The left’s loathing against stock buybacks never really made much sense but now it will apparently be codified into the tax code through the Inflation Reduction Act.
The IRA is primarily a climate change spending bill. It aims to increase investment in clean energy and cars by providing hundreds of billions of dollars of tax credits and other subsidies. The bill also extends the existing Obamacare subsidies through 2025. In order to win over Senator Joe Manchin (D-WV) and fend off accusations that the massive increase in spending would be inflationary, the Democrats included enough taxes that the bill will—on paper, at least—reduce the budget deficit.
One of those taxes is a one percent duty levied on stock buybacks. Attaching a penalty to stock buybacks is a strange choice of Democrats. When a company buys back its stock, it reduces its cash position and decreases the number of shares outstanding. It is essentially a way for a company to return profits to shareholders. The alternative is for the company to hoard its cash or spend on the priorities of management. Neither of those seems like a particularly good fit with Democratic political priorities.
Take the energy industry. U.S. energy companies have been large buyers of their own stock. One reason for this is that investors felt burned by the last boom and bust cycle in which billions of dollars of capital were wasted on questionable investment in stepped-up production. So for several years, oil companies have been proving to investors that they now take a disciplined approach, growing production slowly, investing very little, and returning lots of cash to shareholders. Liam Denning at Bloomberg Opinion estimates that buybacks for six large U.S. energy companies—Chevron Corp., ConocoPhillips, Exxon, Marathon, Occidental Petroleum Corp., and Valero Energy Corp.—might total $55 billion this year alone. Do the Democrats wish this money was being invested in fossil fuel extraction instead of buying shares?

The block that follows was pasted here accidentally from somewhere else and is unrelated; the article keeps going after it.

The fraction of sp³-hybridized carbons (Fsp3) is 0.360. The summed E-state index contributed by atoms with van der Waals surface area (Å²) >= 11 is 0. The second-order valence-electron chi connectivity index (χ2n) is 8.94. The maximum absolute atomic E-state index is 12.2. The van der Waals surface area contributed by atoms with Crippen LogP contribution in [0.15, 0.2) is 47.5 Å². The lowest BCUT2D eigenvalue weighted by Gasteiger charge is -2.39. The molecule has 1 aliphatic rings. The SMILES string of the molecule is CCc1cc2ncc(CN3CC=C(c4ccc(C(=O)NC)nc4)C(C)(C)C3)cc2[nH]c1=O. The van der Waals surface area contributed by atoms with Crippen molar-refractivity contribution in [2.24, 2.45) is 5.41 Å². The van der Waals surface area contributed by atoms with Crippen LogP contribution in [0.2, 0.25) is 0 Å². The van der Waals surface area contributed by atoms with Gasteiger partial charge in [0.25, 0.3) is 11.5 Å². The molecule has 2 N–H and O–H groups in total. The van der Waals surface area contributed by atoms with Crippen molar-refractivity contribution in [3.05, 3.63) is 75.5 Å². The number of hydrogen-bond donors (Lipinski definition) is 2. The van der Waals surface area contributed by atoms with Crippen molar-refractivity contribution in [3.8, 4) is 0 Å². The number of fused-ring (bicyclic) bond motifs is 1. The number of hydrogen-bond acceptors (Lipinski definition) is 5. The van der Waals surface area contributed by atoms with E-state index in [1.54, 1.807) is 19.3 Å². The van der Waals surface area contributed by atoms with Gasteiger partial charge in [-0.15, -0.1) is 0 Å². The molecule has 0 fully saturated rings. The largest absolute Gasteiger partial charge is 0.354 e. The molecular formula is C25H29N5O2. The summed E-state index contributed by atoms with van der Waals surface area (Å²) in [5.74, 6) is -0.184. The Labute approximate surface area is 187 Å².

Inflation is Spreading and Strengthening
The government will release the July Consumer Price Index on Wednesday and the July Producer Price Index on Thursday. It’s very likely that the CPI’s headline figures will decline due to a steep and sustained decline in gas prices. Core prices, which economists say are a better guide to underlying inflation and predictive of future inflation, are likely to accelerate. Last month, core prices rose 5.9 percent. Economists are forecasting 6.1 percent. It’s also likely that inflation is continuing to spread from goods to services, with increasing price pressure in transportation, shelter, and recreation.
One question will be what happened to food prices. Some analysts think food price inflation is likely to be easing, in part because prices were already very high last year. We’re less confident. The fall in gas prices may be translating into more spending on groceries, which would push up prices. The huge job gains in July will—sooner or later—translate into more demand for food, which will mean higher inflation.
Immaculate Disinflation in Household Expectations
The Federal Reserve Bank of New York said on Monday that the public’s inflation expectations have cooled both at the one-year ahead and three-years ahead level. The one year expectation came down to 6.2 percent from 6.8 percent in June. The three-year expectation fell to 3.2 percent from 3.6 percent. The N.Y. Fed said the declines were broad-based across income groups, but largest among Americans with annual household incomes under $50k and respondents with no more than a high school education.
This should be reassuring to the Fed. It means that the public is being persuaded by Fed officials insisting that they have the tool necessary to bring down inflation and the willpower to succeed. Since the Fed is convinced that inflation expectations have a large impact on inflation outcomes, this shift could make the Fed’s job easier.
There is a fly in the ointment. Only forty percent of the public believes that unemployment will be higher a year from now than it is today. This seems extremely unrealistic. The Fed has its sights aimed directly at the labor market. It believes that in order to cool off inflation, it needs to cool off demand for workers. While the hope is that much of this could be done by eliminating some of the vacant jobs currently going unfilled, it will very likely require raising the unemployment rate above the current 3.5 percent. What the N.Y. Fed survey tells us is that the public does not yet understand this and a significant portion expects inflation will decline without any jobs lost.